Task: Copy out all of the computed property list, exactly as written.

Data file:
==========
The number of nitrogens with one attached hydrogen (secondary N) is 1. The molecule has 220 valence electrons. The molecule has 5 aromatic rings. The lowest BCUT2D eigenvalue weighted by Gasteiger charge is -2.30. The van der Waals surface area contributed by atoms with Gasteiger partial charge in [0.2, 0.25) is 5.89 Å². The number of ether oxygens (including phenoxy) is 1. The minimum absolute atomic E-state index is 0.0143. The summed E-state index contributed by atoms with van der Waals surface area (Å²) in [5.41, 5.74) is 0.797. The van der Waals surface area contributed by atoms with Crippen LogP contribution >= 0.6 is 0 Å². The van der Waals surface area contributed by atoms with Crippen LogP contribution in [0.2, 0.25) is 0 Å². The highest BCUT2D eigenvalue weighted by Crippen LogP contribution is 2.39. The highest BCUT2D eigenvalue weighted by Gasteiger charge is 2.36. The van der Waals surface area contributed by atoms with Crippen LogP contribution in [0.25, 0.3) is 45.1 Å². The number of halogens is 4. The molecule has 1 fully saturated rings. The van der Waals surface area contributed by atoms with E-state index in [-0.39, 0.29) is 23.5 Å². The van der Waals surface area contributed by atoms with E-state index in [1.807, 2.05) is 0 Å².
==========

The number of nitrogens with one attached hydrogen (secondary N) is 1. The molecule has 220 valence electrons. The molecule has 5 aromatic rings. The lowest BCUT2D eigenvalue weighted by Gasteiger charge is -2.30. The van der Waals surface area contributed by atoms with Gasteiger partial charge in [0.2, 0.25) is 5.89 Å². The number of ether oxygens (including phenoxy) is 1. The minimum absolute atomic E-state index is 0.0143. The summed E-state index contributed by atoms with van der Waals surface area (Å²) in [5.41, 5.74) is 0.797. The van der Waals surface area contributed by atoms with Crippen LogP contribution >= 0.6 is 0 Å². The van der Waals surface area contributed by atoms with Crippen LogP contribution in [0.2, 0.25) is 0 Å². The highest BCUT2D eigenvalue weighted by Crippen LogP contribution is 2.39. The highest BCUT2D eigenvalue weighted by Gasteiger charge is 2.36. The van der Waals surface area contributed by atoms with Crippen LogP contribution in [0.25, 0.3) is 45.1 Å². The number of halogens is 4. The molecule has 1 fully saturated rings. The van der Waals surface area contributed by atoms with E-state index in [-0.39, 0.29) is 23.5 Å². The van der Waals surface area contributed by atoms with E-state index in [1.807, 2.05) is 0 Å².